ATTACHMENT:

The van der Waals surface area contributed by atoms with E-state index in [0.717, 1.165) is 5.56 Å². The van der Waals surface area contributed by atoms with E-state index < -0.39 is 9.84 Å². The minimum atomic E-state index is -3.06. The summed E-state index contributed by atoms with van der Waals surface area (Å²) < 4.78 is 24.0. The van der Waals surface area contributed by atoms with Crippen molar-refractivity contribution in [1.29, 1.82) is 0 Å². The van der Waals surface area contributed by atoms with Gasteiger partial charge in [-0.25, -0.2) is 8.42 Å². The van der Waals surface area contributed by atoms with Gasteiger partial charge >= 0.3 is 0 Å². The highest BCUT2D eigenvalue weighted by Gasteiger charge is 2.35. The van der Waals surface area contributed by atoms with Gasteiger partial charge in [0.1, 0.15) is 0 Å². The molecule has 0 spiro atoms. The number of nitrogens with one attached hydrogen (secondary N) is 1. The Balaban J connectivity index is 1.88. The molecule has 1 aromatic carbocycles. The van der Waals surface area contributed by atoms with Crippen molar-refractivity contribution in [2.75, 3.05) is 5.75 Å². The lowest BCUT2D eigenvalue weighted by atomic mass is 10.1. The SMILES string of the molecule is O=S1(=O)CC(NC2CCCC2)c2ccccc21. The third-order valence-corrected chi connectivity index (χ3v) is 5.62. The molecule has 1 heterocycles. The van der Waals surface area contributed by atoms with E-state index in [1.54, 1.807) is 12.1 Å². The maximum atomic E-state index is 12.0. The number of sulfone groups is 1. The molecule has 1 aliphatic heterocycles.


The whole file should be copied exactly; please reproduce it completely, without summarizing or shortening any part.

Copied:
The van der Waals surface area contributed by atoms with E-state index in [0.717, 1.165) is 5.56 Å². The van der Waals surface area contributed by atoms with E-state index < -0.39 is 9.84 Å². The minimum atomic E-state index is -3.06. The summed E-state index contributed by atoms with van der Waals surface area (Å²) < 4.78 is 24.0. The van der Waals surface area contributed by atoms with Crippen molar-refractivity contribution in [1.29, 1.82) is 0 Å². The van der Waals surface area contributed by atoms with Gasteiger partial charge in [-0.25, -0.2) is 8.42 Å². The van der Waals surface area contributed by atoms with Gasteiger partial charge >= 0.3 is 0 Å². The highest BCUT2D eigenvalue weighted by Gasteiger charge is 2.35. The van der Waals surface area contributed by atoms with Gasteiger partial charge in [0.1, 0.15) is 0 Å². The molecule has 0 spiro atoms. The number of nitrogens with one attached hydrogen (secondary N) is 1. The Balaban J connectivity index is 1.88. The molecule has 1 aromatic carbocycles. The van der Waals surface area contributed by atoms with Crippen molar-refractivity contribution in [2.75, 3.05) is 5.75 Å². The lowest BCUT2D eigenvalue weighted by atomic mass is 10.1. The SMILES string of the molecule is O=S1(=O)CC(NC2CCCC2)c2ccccc21. The third-order valence-corrected chi connectivity index (χ3v) is 5.62. The molecule has 1 heterocycles. The van der Waals surface area contributed by atoms with E-state index in [1.54, 1.807) is 12.1 Å². The maximum atomic E-state index is 12.0. The number of sulfone groups is 1. The molecule has 1 aliphatic heterocycles.